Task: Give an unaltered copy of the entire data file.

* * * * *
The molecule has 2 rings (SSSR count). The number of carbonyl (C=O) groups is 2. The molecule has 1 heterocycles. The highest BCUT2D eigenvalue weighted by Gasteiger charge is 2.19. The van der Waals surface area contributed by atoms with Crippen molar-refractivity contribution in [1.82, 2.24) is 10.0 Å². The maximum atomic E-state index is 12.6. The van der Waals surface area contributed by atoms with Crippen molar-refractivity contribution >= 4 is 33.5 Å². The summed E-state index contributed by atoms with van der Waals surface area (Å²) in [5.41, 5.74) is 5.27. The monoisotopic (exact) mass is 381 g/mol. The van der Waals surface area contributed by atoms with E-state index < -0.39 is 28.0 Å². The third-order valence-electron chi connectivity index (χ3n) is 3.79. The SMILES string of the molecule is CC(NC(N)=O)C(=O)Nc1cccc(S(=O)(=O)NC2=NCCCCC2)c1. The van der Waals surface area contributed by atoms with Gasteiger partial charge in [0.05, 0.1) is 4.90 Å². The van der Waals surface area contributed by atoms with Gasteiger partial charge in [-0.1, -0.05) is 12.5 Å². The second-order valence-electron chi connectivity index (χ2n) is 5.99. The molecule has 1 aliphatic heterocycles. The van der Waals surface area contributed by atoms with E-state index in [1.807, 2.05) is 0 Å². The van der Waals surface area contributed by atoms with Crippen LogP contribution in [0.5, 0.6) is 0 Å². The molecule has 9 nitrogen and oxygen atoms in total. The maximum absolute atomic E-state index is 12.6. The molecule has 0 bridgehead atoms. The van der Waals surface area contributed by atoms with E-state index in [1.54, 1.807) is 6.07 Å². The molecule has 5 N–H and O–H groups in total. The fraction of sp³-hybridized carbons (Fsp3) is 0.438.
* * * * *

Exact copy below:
The molecule has 2 rings (SSSR count). The number of carbonyl (C=O) groups is 2. The molecule has 1 heterocycles. The highest BCUT2D eigenvalue weighted by Gasteiger charge is 2.19. The van der Waals surface area contributed by atoms with Crippen molar-refractivity contribution in [1.82, 2.24) is 10.0 Å². The maximum atomic E-state index is 12.6. The van der Waals surface area contributed by atoms with Crippen molar-refractivity contribution >= 4 is 33.5 Å². The summed E-state index contributed by atoms with van der Waals surface area (Å²) in [5.41, 5.74) is 5.27. The monoisotopic (exact) mass is 381 g/mol. The van der Waals surface area contributed by atoms with E-state index < -0.39 is 28.0 Å². The third-order valence-electron chi connectivity index (χ3n) is 3.79. The SMILES string of the molecule is CC(NC(N)=O)C(=O)Nc1cccc(S(=O)(=O)NC2=NCCCCC2)c1. The van der Waals surface area contributed by atoms with Gasteiger partial charge in [0.05, 0.1) is 4.90 Å². The van der Waals surface area contributed by atoms with Gasteiger partial charge in [-0.1, -0.05) is 12.5 Å². The second-order valence-electron chi connectivity index (χ2n) is 5.99. The molecule has 1 aliphatic heterocycles. The van der Waals surface area contributed by atoms with E-state index in [1.807, 2.05) is 0 Å². The van der Waals surface area contributed by atoms with Crippen LogP contribution in [0.5, 0.6) is 0 Å². The molecule has 9 nitrogen and oxygen atoms in total. The maximum absolute atomic E-state index is 12.6. The molecule has 0 bridgehead atoms. The van der Waals surface area contributed by atoms with E-state index in [1.54, 1.807) is 6.07 Å². The molecule has 5 N–H and O–H groups in total. The fraction of sp³-hybridized carbons (Fsp3) is 0.438.